We read with great interest the valuable comments of Sprung et al. on the diagnostic value of total tryptase in allergic events. This group, which has been a pioneer in tryptase discovery and evaluation, points out that the comparison of acute tryptase concentrations with basal values 24 h afterword is more reliable than a single measurement at the time of the reaction.
Indeed, several factors discussed by Sprung et al., as well as in our article,1 may be responsible for elevated basal tryptase concentrations. Mastocytosis, when severe, can be responsible for immediate hypersensitivity reaction but is rare and usually already diagnosed in patients referred to the operating room. This is also the case for acute myelocytic leukemia, myelodysplastic syndromes, hypereosinophilic syndrome, and therapy with recombinant stem cell factor. Finally, mildly increased tryptase concentrations have been reported in stages 4 and 5 chronic renal failure and in hemodialysis patients but not in stages 1 and 2.2
Although these clinical conditions are relatively uncommon, the interest of basal tryptase measurements at distance from the clinical reaction has long been recognized.3,4 These limits of tryptase measurements have led our group, among others, to promote the development of systematic assessment of immediate perioperative hypersensitivity reactions based on clinical history, tryptase and histamine measurements, and delayed specific allergy investigation, notably skin tests.5,6
Although we largely agree with most remarks made by Sprung et al., in most cases, patients will survive, allowing for a delayed allergy work-up. This gives an opportunity to perform basal tryptase measurements, thus increasing the diagnostic value of tryptase measurement performed during the reaction, and also to identify possible sensitization using skin testing, even in case of mild reactions in the absence of tryptase increase.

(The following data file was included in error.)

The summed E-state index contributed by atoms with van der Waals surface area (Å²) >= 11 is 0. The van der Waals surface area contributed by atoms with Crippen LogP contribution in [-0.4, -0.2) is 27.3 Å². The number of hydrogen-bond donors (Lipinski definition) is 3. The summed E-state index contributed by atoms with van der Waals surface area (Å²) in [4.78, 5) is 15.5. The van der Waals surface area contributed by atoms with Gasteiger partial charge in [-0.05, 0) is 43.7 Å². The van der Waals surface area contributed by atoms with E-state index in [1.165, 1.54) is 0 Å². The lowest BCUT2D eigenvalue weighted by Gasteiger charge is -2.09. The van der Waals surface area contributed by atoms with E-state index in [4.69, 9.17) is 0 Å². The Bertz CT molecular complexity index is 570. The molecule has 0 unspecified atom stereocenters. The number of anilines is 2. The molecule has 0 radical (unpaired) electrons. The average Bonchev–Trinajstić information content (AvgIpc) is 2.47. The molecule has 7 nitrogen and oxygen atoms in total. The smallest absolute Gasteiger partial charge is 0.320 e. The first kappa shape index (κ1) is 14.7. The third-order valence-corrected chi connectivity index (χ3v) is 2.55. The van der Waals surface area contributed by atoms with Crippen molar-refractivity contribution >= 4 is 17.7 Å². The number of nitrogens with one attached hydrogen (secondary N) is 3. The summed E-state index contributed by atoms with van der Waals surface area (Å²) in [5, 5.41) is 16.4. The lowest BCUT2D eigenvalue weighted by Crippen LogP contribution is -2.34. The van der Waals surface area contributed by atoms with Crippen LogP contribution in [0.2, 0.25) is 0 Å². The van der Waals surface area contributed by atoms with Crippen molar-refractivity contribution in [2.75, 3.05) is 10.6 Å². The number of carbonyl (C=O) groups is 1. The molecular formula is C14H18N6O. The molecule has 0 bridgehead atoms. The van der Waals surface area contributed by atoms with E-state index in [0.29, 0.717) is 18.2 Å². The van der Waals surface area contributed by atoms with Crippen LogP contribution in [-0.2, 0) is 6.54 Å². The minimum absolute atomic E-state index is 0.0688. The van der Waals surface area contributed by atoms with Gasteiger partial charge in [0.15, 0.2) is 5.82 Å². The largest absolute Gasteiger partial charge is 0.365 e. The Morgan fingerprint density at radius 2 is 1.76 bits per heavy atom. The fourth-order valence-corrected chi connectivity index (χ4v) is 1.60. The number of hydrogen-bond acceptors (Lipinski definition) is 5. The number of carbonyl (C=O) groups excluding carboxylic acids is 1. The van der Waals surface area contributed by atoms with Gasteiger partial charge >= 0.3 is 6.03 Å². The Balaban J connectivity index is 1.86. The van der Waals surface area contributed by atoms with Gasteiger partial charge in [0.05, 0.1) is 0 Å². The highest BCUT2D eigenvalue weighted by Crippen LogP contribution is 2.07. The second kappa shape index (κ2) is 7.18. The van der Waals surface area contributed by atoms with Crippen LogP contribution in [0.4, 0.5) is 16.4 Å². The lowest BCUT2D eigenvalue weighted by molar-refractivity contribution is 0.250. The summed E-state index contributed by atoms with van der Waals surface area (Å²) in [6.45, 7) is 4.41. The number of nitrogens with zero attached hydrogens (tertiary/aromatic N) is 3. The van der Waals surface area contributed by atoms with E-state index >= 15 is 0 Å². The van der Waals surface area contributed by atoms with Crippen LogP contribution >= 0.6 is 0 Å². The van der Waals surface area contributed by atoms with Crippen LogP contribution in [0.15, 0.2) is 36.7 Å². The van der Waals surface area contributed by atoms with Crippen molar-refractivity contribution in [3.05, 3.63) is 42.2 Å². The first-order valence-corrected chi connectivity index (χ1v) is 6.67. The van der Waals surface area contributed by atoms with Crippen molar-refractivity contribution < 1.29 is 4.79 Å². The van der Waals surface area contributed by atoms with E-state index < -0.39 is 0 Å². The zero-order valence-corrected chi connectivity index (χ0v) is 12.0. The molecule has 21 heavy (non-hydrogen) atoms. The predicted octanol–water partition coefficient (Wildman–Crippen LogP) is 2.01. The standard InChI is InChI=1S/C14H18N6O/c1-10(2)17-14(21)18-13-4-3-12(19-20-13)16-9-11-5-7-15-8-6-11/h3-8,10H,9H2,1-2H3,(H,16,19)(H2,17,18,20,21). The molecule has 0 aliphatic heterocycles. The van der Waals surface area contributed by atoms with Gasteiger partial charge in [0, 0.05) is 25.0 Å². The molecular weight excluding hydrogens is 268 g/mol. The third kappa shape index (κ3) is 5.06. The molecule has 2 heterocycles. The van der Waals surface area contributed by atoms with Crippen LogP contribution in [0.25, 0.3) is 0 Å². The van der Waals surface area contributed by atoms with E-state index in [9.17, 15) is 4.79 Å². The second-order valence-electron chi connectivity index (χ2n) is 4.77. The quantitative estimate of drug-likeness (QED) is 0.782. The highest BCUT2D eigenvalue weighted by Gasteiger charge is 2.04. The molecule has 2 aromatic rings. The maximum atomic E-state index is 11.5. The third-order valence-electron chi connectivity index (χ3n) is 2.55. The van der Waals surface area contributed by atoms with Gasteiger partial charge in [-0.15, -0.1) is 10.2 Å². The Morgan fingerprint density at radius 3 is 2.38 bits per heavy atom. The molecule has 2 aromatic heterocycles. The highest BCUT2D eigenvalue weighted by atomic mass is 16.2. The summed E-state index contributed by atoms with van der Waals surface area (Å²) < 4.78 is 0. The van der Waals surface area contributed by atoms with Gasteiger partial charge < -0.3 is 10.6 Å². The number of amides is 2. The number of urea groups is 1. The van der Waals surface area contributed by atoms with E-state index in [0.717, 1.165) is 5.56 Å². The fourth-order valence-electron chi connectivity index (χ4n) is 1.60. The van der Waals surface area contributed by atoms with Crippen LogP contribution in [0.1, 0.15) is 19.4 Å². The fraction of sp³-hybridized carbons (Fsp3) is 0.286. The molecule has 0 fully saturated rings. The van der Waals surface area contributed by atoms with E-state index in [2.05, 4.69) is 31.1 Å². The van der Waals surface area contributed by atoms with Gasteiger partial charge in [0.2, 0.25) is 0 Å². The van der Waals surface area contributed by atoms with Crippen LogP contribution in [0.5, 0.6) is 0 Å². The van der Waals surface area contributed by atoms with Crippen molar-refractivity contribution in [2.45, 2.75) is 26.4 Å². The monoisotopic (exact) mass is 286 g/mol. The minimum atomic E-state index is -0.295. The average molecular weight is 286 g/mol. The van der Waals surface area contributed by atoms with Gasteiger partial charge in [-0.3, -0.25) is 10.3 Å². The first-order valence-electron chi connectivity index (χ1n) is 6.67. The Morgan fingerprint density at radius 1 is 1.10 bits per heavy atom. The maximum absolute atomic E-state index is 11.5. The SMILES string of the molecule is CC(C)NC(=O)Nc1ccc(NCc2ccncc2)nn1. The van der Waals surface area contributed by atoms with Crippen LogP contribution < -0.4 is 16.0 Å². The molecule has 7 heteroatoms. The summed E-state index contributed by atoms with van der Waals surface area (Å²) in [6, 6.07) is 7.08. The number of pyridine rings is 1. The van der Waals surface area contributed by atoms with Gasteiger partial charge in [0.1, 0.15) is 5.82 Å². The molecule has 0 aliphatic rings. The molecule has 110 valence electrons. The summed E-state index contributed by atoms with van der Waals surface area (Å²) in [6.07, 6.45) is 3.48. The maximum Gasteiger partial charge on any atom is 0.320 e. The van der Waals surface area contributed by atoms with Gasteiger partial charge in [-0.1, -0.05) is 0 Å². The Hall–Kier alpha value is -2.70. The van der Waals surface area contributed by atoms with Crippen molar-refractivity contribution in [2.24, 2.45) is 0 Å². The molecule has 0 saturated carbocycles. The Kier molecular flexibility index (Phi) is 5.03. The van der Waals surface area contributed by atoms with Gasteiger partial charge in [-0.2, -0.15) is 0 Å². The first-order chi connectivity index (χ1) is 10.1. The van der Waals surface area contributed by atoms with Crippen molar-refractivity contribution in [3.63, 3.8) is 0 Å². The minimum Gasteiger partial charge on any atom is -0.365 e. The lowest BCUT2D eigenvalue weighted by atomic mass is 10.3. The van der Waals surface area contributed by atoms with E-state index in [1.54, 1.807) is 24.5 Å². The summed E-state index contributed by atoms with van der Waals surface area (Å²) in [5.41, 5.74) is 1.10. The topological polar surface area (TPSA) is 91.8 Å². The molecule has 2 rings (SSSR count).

The situation appears completely different in case of unfavorable outcome, when neither delayed tryptase sample nor skin tests can be obtained. Therefore, we focused our study on fatal or life-threatening per-anesthetic anaphylactic reactions compared with other types of shock. We showed that resuscitation maneuvers and treatment of shock did not induce by themselves a significant increase in tryptase concentrations and determined thresholds allowing for a sensitivity exceeding 90%.1
In addition, as mentioned in our article, we suggested to look for a preanesthetic sample whenever possible to discard other possible causes of basal tryptase increase.
Finally, we agree with Sprung et al. that clinical history and symptoms are of critical importance for the diagnosis of anaphylaxis. However, the medical history of anesthetized patients is considered by anesthesiologists before anesthesia, allowing them to diagnose underlying pathologies potentially responsible for increased basal tryptase concentrations. Therefore, in cases of immediate hypersensitivity reaction occurring within 5 min following antibiotic or muscle relaxant administration, for example, in the absence of any other evident cause of death (i.e., American Society of Anesthesiologists IV or V status, failure to intubate, malignant hyperthermia, succinylcholine-induced hyperkaliemia), our results indicate that an increased tryptase concentration is a strong support for the diagnosis of an allergic reaction.
Dr. Laroche had congress fees paid by ThermoFisher for other studies presentation. The other authors declare no competing interests.